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The answer for increased equity might come from the fashion industry

Fashion: a sector known for influencing trends, creatives and perhaps the future of equity for Black entrepreneurs.

Last week was the second Fifteen Percent Pledge gala, hosted by the nonprofit of the same name, to honor Black entrepreneurship and the organization’s efforts to increase equity in the fashion industry.

The nonprofit stems from a callout that designer Aurora James posted in 2020, urging retailers to stock at least 15% of their shelves with items from Black-owned businesses. (This number isn’t arbitrary; Black people make up about 15% of the U.S. population.) That callout turned into a pledge, then into a nonprofit working with 29 retailers — including Yelp, Rent the Runway, Sephora and Nordstrom — that claims to have shifted over $10 billion worth of opportunities to the Black community since its launch three years ago.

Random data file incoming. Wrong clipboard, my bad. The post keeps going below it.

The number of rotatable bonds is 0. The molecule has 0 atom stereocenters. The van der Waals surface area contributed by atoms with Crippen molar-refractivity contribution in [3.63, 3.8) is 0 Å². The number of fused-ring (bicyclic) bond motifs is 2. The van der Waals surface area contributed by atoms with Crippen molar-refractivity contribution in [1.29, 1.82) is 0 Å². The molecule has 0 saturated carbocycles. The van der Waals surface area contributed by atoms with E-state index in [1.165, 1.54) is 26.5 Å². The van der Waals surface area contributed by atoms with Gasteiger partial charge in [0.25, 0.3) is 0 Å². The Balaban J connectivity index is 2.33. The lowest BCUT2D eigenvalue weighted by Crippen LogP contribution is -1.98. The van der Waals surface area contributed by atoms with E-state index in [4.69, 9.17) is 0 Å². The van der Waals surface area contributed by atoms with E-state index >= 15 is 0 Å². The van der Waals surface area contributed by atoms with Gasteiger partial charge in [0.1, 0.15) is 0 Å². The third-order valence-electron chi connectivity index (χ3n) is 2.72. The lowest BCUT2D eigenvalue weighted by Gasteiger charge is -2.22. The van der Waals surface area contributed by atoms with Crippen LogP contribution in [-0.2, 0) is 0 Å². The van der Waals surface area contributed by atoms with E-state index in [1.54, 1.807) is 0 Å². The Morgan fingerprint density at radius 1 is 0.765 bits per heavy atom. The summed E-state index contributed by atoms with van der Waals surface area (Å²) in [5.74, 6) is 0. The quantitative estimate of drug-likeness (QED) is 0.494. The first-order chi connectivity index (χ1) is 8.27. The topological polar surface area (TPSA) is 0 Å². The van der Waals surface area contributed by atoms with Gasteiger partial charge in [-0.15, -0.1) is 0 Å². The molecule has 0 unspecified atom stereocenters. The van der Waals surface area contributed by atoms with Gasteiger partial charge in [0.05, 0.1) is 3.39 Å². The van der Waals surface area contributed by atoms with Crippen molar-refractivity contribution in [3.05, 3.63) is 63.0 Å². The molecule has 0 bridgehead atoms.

The pledge has boosted opportunities for Black entrepreneurs. The foundation itself launched a Google-sponsored marketplace. At the gala, it gave out more than $250,000 worth of grants to Black businesses, a life-changing sum for many. The average Black business begins with around $35,000, compared to around $100,000 for the average white founder. Their efforts in venture capital are equally as harrowing, and most of their businesses do not survive the startup stage.

“I’m also a descendant of people who were enslaved in this country. A program like that might be the closest thing I’ll see to reparations in my lifetime.” Mec Zilla, founder

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